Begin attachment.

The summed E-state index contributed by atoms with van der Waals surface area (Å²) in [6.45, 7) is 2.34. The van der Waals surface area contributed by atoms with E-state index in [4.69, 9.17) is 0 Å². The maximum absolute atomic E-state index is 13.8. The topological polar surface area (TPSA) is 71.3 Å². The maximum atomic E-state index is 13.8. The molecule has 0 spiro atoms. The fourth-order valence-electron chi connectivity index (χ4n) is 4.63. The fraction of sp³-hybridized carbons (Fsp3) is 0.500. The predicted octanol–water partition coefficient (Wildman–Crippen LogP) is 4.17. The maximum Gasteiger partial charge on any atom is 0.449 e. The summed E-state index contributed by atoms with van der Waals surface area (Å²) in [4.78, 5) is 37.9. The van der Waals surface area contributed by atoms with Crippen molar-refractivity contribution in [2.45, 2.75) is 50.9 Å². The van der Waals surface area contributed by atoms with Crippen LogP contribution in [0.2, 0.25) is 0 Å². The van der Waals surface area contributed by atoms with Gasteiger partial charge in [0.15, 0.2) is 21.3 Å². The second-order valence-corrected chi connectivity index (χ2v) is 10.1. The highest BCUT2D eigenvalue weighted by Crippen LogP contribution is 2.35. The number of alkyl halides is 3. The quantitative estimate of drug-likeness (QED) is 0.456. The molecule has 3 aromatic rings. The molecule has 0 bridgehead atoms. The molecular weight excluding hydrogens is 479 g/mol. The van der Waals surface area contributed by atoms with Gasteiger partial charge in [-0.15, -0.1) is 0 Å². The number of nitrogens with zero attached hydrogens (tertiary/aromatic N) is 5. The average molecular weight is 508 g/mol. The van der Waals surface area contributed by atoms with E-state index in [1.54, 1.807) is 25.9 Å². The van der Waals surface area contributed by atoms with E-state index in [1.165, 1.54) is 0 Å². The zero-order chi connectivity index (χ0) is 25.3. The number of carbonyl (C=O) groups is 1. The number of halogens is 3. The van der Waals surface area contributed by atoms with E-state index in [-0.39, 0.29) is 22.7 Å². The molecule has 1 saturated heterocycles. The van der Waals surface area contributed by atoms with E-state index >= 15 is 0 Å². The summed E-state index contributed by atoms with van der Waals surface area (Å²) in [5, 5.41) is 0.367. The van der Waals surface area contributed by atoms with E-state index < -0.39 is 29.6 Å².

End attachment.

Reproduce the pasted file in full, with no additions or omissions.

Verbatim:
The summed E-state index contributed by atoms with van der Waals surface area (Å²) in [6.45, 7) is 2.34. The van der Waals surface area contributed by atoms with E-state index in [4.69, 9.17) is 0 Å². The maximum absolute atomic E-state index is 13.8. The topological polar surface area (TPSA) is 71.3 Å². The maximum atomic E-state index is 13.8. The molecule has 0 spiro atoms. The fourth-order valence-electron chi connectivity index (χ4n) is 4.63. The fraction of sp³-hybridized carbons (Fsp3) is 0.500. The predicted octanol–water partition coefficient (Wildman–Crippen LogP) is 4.17. The maximum Gasteiger partial charge on any atom is 0.449 e. The summed E-state index contributed by atoms with van der Waals surface area (Å²) in [4.78, 5) is 37.9. The van der Waals surface area contributed by atoms with Crippen molar-refractivity contribution in [2.45, 2.75) is 50.9 Å². The van der Waals surface area contributed by atoms with Crippen LogP contribution in [0.2, 0.25) is 0 Å². The van der Waals surface area contributed by atoms with Gasteiger partial charge in [0.15, 0.2) is 21.3 Å². The second-order valence-corrected chi connectivity index (χ2v) is 10.1. The highest BCUT2D eigenvalue weighted by Crippen LogP contribution is 2.35. The number of alkyl halides is 3. The quantitative estimate of drug-likeness (QED) is 0.456. The molecule has 3 aromatic rings. The molecule has 0 bridgehead atoms. The molecular weight excluding hydrogens is 479 g/mol. The van der Waals surface area contributed by atoms with Gasteiger partial charge in [-0.15, -0.1) is 0 Å². The number of nitrogens with zero attached hydrogens (tertiary/aromatic N) is 5. The average molecular weight is 508 g/mol. The van der Waals surface area contributed by atoms with E-state index in [1.54, 1.807) is 25.9 Å². The van der Waals surface area contributed by atoms with E-state index in [1.165, 1.54) is 0 Å². The zero-order chi connectivity index (χ0) is 25.3. The number of carbonyl (C=O) groups is 1. The number of halogens is 3. The van der Waals surface area contributed by atoms with E-state index in [-0.39, 0.29) is 22.7 Å². The molecule has 1 saturated heterocycles. The van der Waals surface area contributed by atoms with E-state index >= 15 is 0 Å². The summed E-state index contributed by atoms with van der Waals surface area (Å²) in [5, 5.41) is 0.367. The van der Waals surface area contributed by atoms with E-state index < -0.39 is 29.6 Å².